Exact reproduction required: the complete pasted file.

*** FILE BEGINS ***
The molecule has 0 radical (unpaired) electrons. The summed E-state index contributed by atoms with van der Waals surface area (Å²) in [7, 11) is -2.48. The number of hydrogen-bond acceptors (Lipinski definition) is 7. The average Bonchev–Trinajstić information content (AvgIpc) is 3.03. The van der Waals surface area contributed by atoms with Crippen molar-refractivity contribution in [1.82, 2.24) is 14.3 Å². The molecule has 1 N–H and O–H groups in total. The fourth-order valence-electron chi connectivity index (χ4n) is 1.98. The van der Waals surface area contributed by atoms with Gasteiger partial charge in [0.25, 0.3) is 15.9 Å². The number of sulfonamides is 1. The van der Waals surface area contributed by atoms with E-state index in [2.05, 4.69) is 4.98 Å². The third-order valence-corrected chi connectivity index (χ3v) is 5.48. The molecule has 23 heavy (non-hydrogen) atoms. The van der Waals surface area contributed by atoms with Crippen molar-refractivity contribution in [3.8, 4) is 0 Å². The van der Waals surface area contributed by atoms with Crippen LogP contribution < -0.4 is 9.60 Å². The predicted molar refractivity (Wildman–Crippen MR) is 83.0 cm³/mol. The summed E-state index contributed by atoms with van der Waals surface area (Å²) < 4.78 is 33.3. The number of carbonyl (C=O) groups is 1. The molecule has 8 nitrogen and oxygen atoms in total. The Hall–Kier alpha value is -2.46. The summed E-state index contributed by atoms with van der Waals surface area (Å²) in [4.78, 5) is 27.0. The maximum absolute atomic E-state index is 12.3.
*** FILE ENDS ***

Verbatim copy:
The molecule has 0 radical (unpaired) electrons. The summed E-state index contributed by atoms with van der Waals surface area (Å²) in [7, 11) is -2.48. The number of hydrogen-bond acceptors (Lipinski definition) is 7. The average Bonchev–Trinajstić information content (AvgIpc) is 3.03. The van der Waals surface area contributed by atoms with Crippen molar-refractivity contribution in [1.82, 2.24) is 14.3 Å². The molecule has 1 N–H and O–H groups in total. The fourth-order valence-electron chi connectivity index (χ4n) is 1.98. The van der Waals surface area contributed by atoms with Gasteiger partial charge in [0.25, 0.3) is 15.9 Å². The number of sulfonamides is 1. The van der Waals surface area contributed by atoms with E-state index in [2.05, 4.69) is 4.98 Å². The third-order valence-corrected chi connectivity index (χ3v) is 5.48. The molecule has 23 heavy (non-hydrogen) atoms. The van der Waals surface area contributed by atoms with Crippen molar-refractivity contribution in [3.8, 4) is 0 Å². The van der Waals surface area contributed by atoms with Crippen LogP contribution < -0.4 is 9.60 Å². The predicted molar refractivity (Wildman–Crippen MR) is 83.0 cm³/mol. The summed E-state index contributed by atoms with van der Waals surface area (Å²) < 4.78 is 33.3. The number of carbonyl (C=O) groups is 1. The molecule has 8 nitrogen and oxygen atoms in total. The Hall–Kier alpha value is -2.46. The summed E-state index contributed by atoms with van der Waals surface area (Å²) in [4.78, 5) is 27.0. The maximum absolute atomic E-state index is 12.3.